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Web Date: January 13, 2014

Metal-Organic Framework Used For Chiral Chromatography

Analytical Chemistry: A column loaded with a MOF can separate enantiomers of pharmaceuticals via high-performance liquid chromatography.
Department: Science & Technology
News Channels: Analytical SCENE, Organic SCENE, Materials SCENE
Keywords: metal-organic framework, HPLC, chiral separation, enantiomers
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Mirror Image Separator
A metal-organic framework, made from zinc (turquoise pyramids) and the chiral ligand salen, can separate mixtures of enantiomers (green and purple molecules, top left) when the molecules adsorb into the MOF’s pores.
Credit: Anal. Chem.
20140113lnj1-chiralmof
 
Mirror Image Separator
A metal-organic framework, made from zinc (turquoise pyramids) and the chiral ligand salen, can separate mixtures of enantiomers (green and purple molecules, top left) when the molecules adsorb into the MOF’s pores.
Credit: Anal. Chem.

Researchers have demonstrated that a chiral metal-organic framework (MOF) can separate enantiomers of drug molecules using traditional chromatography (Anal. Chem. 2013, DOI: 10.1021/ac403674p). Although the study marks a new application for the materials, some experts warn that the MOFs may not outperform standard materials used for chiral separations.

Separating mixtures of enantiomers is important in the pharmaceutical industry because enantiomers of drug molecules may have different biological effects. Currently, chemists isolate enantiomers using high-performance liquid chromatography (HPLC) through columns packed with a stationary phase that includes chiral materials. As the mixture moves through the column, each enantiomer interacts differently with the stationary phase, causing the molecules to travel at different speeds through the column. As a result, one compound will flow off of the column earlier than the second one.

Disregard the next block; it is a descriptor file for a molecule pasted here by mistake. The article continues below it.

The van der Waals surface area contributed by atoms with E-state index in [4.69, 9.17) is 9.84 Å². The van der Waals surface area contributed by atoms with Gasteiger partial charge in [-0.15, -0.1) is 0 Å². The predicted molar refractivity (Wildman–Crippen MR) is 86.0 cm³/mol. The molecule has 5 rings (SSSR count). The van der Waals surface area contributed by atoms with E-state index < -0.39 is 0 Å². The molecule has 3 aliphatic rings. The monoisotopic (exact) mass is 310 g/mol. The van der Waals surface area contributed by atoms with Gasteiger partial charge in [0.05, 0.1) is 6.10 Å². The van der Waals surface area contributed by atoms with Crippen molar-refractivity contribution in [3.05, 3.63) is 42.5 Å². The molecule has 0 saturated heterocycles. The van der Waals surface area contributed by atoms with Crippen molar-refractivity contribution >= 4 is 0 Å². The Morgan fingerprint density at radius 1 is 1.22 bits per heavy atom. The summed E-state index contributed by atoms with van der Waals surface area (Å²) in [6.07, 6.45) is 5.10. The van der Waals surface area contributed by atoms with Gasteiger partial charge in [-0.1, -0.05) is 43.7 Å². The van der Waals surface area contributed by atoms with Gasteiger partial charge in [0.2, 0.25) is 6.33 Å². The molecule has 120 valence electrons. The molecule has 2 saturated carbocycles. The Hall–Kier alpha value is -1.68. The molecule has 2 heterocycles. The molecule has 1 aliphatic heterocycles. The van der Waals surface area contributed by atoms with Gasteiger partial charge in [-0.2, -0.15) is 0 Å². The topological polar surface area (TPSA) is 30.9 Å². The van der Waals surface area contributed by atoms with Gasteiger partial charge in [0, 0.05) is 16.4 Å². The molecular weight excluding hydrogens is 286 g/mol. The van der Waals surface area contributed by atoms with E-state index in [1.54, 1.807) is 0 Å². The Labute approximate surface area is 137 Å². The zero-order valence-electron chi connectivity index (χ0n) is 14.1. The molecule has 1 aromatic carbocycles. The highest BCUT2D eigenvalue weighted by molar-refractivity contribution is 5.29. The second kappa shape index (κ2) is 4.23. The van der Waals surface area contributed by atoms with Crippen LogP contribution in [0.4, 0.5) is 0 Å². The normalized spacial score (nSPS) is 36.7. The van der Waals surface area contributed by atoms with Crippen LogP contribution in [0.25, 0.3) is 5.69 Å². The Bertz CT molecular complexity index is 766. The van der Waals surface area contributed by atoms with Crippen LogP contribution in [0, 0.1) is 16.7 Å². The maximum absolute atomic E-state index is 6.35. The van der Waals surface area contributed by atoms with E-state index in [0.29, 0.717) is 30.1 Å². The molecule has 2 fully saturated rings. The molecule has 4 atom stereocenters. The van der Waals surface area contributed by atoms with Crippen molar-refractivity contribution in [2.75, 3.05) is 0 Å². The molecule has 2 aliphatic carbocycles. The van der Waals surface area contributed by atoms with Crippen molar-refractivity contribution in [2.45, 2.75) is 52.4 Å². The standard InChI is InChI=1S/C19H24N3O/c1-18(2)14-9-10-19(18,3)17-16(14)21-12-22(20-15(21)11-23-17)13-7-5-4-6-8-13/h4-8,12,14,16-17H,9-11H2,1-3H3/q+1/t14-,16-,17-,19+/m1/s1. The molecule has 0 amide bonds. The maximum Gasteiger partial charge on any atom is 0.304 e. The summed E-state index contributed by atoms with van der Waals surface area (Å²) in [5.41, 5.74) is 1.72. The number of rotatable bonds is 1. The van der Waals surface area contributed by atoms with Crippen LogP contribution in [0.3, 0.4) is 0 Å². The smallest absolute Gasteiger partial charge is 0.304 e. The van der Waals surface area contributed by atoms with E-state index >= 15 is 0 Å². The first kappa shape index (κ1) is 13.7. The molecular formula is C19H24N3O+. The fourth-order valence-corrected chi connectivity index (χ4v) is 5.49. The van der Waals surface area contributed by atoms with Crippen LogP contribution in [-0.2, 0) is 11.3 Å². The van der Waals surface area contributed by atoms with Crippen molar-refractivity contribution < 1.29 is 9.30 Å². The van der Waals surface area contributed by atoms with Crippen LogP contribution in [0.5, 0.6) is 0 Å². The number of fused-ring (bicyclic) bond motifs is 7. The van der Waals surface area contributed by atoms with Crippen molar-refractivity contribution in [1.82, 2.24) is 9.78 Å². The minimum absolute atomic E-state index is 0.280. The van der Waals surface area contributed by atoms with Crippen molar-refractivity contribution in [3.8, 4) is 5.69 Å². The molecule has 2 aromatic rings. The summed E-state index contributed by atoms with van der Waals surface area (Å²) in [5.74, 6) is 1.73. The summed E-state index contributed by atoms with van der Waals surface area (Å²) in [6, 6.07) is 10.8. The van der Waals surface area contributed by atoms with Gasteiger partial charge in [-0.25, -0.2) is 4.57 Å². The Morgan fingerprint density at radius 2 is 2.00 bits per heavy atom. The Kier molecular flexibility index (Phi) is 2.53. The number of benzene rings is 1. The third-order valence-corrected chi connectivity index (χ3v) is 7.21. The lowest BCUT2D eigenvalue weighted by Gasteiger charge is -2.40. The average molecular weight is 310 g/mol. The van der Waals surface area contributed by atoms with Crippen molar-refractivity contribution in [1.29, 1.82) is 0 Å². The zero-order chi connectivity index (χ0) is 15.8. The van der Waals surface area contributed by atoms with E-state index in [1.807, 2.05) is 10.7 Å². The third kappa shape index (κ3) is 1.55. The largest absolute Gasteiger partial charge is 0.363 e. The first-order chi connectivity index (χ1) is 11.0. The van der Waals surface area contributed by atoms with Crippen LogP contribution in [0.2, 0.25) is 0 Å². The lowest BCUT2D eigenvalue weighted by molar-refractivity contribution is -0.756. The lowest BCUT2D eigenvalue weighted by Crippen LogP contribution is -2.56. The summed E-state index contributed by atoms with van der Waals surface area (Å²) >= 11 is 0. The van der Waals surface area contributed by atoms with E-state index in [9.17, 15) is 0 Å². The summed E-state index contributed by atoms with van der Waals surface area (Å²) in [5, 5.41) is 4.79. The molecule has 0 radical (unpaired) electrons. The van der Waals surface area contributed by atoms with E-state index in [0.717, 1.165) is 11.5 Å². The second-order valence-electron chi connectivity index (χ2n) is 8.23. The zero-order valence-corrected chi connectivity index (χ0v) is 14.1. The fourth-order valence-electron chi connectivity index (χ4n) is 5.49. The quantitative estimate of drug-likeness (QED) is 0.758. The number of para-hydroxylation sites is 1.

Bo Tang at Shandong Normal University in China, and his colleagues wondered if a chiral MOF could be used as a stationary phase. MOFs are three-dimensional structures easily assembled using metals and ligands. When chemists use chiral ligands, they produce MOFs with chiral pores. Since individual enantiomers would have different affinities for these asymmetric pores, Tang thought that the chiral MOFs could be used to separate the isomers.

The researchers synthesized a MOF using zinc and a chiral salen ligand functionalized with pyridine. They packed crystals of the MOF into an HPLC column and used the column to separate enantiomers of ibuprofen, phenylethylamine, and benzoin. While the column easily separated those three mixtures, it could not separate enantiomers of ketoprofen and naproxen because the molecules are larger than the diameter of the MOF’s pores.

Though using MOFs for chiral separations is a new application of the materials, says Yoshio Okamoto, an emeritus professor at Nagoya University in Japan and a researcher at Harbin Engineering University in China, wonders if this MOF offers any advantage over the ubiquitous polysaccharide columns currently used in chiral separations. He also notes that, like ketoprofen and naproxen, many drug molecules are larger than the approximate 9.8 Å pore size of this MOF. Yu Ma, a researcher who worked on the project, says the pore size can easily be changed by varying the metal and ligand used to make the MOF.

 
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